Lighting Research Center

Advancing the effective use of light for society and the environment

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Educational Opportunities

Two-day "On-the-Road" LED Lighting Institute

If you are interested in hosting the 2-day LED Lighting Institute at your company's site, please contact Dan Frering, LRC director of educational programs, at

In response to requests from lighting professionals across the U.S., we are taking the LED Lighting Institute “on the road.” The premiere educational program on solid-state lighting, the LED Lighting Institute offers participants valuable information about LED technology and research and plenty of time to participate in hands-on sessions using LEDs.

In this new two-day version of the LED Lighting Institute, LRC experts will provide detailed instruction for lighting fixture designers and manufacturers, lighting specifiers, and other professionals interested in learning more about this quickly evolving lighting technology.

The LRC has designed the course to provide in-depth training and hands-on experience in working with the latest LED technologies for a variety of applications. Participants will learn how to incorporate LED technologies into the design of architectural lighting fixtures, and how to develop electrical, optical, and thermal management components that will best meet the needs of this revolutionary lighting technology. Instructors will also provide information on designing lighting applications that best take advantage of the unique attributes of LEDs. Attendees of the sessions will also be able to compare LED technologies from a variety of manufacturers and learn important information about operating characteristics, average-rated-life, lumen output, and other important specification factors.

LED Institue At the LED Lighting Institute you will:

  • Observe hands-on demonstrations of a full range of LED technologies used in a variety of applications
  • Learn to design lighting installations using LEDs
  • Learn to select and specify LED lighting system components
  • Experiment with LED lighting technology by building a lighting fixture
  • Learn how to match application requirements with available technologies
  • Learn about the latest LED research and testing information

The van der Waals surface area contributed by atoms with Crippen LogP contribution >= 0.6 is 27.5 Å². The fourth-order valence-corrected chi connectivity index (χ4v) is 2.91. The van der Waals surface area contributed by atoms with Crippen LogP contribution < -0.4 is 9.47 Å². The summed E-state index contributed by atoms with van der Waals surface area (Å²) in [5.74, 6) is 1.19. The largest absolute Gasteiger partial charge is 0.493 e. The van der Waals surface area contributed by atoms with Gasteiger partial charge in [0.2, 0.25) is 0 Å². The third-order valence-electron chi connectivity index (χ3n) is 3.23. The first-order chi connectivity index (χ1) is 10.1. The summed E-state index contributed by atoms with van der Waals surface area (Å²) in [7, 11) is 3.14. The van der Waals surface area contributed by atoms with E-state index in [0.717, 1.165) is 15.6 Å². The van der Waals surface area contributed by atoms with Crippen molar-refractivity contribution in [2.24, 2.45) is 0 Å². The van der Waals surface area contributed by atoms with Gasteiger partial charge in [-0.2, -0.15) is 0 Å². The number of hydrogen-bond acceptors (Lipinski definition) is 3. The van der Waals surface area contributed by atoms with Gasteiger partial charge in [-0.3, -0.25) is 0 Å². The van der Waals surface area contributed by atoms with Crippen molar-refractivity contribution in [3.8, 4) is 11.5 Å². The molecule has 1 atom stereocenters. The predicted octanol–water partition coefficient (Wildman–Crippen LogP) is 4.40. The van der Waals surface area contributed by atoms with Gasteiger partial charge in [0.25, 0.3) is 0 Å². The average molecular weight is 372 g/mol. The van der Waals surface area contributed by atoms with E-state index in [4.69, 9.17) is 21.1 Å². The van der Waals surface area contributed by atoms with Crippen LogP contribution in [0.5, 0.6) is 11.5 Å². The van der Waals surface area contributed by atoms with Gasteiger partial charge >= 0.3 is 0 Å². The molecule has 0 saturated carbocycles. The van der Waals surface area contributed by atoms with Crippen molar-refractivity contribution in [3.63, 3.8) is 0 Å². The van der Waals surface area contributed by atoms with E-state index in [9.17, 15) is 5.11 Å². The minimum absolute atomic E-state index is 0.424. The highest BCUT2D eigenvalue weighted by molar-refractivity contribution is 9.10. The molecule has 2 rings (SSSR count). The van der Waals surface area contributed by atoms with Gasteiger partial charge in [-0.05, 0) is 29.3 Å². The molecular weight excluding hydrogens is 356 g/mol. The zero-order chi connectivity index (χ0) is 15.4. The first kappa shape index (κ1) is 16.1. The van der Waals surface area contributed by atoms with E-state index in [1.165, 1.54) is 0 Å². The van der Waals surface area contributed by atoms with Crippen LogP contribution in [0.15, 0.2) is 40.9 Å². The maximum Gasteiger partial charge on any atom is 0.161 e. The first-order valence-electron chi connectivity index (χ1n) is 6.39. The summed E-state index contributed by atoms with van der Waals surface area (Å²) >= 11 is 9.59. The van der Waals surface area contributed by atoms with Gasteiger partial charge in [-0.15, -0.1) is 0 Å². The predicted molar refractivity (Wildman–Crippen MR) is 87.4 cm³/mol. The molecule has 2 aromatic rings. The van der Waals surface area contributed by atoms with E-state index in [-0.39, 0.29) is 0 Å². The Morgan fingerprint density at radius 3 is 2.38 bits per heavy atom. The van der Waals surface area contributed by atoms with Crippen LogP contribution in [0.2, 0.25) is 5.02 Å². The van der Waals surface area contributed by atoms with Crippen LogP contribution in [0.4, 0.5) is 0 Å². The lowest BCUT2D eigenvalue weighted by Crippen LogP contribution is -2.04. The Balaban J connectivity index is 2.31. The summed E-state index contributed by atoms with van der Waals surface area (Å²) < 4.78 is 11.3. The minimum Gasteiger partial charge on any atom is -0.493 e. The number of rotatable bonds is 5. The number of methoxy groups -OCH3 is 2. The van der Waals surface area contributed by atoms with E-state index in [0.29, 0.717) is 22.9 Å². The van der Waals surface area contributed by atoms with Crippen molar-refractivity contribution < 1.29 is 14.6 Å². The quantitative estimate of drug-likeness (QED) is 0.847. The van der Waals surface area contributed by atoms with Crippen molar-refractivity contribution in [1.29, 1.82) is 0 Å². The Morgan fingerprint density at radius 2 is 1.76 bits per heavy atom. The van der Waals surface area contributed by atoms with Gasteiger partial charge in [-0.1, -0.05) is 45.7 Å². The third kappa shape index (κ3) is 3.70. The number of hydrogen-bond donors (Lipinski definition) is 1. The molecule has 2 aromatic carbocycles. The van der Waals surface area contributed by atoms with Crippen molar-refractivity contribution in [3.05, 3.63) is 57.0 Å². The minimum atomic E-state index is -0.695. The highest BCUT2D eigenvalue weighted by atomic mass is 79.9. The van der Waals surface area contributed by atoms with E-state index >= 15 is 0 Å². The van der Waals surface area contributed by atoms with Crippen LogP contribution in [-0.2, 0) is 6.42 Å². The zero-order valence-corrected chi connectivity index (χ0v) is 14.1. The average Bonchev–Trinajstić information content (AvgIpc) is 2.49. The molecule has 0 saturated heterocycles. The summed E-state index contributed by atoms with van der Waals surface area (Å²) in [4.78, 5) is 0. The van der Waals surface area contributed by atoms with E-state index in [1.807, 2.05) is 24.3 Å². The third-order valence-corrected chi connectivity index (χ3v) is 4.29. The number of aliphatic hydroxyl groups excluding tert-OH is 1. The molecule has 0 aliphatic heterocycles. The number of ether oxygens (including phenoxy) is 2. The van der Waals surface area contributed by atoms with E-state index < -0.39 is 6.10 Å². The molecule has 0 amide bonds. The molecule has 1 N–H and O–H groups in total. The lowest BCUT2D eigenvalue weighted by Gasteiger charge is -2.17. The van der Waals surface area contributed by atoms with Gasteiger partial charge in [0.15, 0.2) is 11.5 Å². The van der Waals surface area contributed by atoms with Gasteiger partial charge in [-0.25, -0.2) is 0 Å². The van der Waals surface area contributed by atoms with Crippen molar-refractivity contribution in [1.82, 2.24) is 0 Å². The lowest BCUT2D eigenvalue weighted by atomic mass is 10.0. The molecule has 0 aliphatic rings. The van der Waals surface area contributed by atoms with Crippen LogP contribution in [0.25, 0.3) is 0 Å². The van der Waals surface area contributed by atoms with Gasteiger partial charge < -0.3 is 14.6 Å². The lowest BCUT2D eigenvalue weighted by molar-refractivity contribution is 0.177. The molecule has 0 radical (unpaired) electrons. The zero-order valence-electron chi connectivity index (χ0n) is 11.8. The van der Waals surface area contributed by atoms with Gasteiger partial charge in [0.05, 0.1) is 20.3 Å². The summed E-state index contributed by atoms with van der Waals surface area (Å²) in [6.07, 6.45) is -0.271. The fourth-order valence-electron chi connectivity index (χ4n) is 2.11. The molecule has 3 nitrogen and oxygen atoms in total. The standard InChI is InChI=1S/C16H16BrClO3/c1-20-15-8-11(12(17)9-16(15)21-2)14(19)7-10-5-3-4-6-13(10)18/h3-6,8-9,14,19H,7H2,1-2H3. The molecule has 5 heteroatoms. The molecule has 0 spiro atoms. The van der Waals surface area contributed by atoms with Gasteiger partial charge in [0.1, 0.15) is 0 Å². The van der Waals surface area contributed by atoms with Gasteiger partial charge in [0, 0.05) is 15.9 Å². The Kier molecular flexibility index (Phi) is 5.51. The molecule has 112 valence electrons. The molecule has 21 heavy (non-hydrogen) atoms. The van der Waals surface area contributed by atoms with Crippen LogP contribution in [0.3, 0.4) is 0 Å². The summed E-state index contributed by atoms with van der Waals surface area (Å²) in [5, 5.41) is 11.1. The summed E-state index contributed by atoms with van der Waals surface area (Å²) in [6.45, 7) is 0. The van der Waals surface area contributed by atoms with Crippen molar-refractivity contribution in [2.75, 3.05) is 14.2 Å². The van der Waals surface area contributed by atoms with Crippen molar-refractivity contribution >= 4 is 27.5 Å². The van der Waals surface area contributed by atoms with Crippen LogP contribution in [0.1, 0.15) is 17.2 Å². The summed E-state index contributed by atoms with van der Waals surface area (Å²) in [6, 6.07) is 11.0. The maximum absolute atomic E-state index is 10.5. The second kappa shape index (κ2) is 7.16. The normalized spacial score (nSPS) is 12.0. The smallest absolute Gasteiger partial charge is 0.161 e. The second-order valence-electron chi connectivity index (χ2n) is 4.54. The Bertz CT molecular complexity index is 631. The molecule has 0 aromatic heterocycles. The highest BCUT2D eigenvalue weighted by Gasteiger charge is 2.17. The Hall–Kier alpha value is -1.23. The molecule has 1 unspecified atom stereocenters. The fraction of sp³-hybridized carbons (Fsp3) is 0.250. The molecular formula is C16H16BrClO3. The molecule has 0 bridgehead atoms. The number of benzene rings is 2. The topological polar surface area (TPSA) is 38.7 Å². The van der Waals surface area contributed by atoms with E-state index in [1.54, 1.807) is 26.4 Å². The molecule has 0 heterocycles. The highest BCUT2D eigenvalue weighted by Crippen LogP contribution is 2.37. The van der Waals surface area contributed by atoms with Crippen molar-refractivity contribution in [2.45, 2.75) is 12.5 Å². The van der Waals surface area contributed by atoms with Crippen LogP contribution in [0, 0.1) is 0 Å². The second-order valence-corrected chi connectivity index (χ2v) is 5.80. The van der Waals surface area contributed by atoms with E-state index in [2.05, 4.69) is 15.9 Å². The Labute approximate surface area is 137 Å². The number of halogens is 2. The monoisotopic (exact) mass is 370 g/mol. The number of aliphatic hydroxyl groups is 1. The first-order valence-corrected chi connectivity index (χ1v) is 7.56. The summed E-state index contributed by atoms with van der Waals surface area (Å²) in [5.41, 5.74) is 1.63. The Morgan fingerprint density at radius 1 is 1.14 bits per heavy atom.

• Receive an LRC Continuing Education Certificate in LED lighting


Schedule (subject to modification):

  Morning Afternoon
  Session 1 Session 2 Session 3 Session 4
Day 1 LED Technology and Operation: Update on the latest developments in LED technology; LED structure, packaging, operational characteristics, light extraction methods; general issues of LED life, color, and measurement. LED Electrical Characteristics: Electric construction of an LED device; voltage and current in high power devices; common wiring methods; electrical design challenges; methods used to drive, dim, and control LED systems. LED Optical & Thermal Characteristics: Optical control and modeling of LEDs; LED thermal resistance, convection, radiation, and modes of heat transfer; heat sinks; best practice in designing thermal management systems. Laboratory sessions: Hands-on and demonstration sessions covering thermal management and electrical design.

Lighting Design: Considerations for architectural and outdoor lighting design using LEDs.
Day 2 LED Photometry and Color: Lecture and demonstration on measuring LED intensity, light output, and distribution; spectral measurement and characterization; color, color rendering; brightness, and chromaticity of LEDs. ASSIST Recommends: Understanding issues involved in quantifying LED performance; LED testing and evaluation; selecting LED systems for architectural and outdoor lighting applications. Includes lectures and demonstrations. Hands-on session: Groups of participants will build and evaluate an LED lighting system for a particular application using LEDs and other system components from a variety of manufacturers. Group Presentations: Groups will present the results of their LED system development and evaluation. Questions & Answers: Final discussion session on LED technologies and applications.

About the instructors

Andrew Bierman, MS, LC — Professor Bierman is a senior research scientist at the LRC and an expert in photometry and radiometry. He is currently conducting research on the non-visual effects of light on health and circadian regulation. Other areas of research include mesopic vision (vision at low light levels), color vision, lighting controls, measurement of lighting efficiency, photosensor technology, and fluorescent lighting systems. Professor Bierman is one of our country's leading experts in photometric measurement and is the head of the LRC’s photometric laboratories.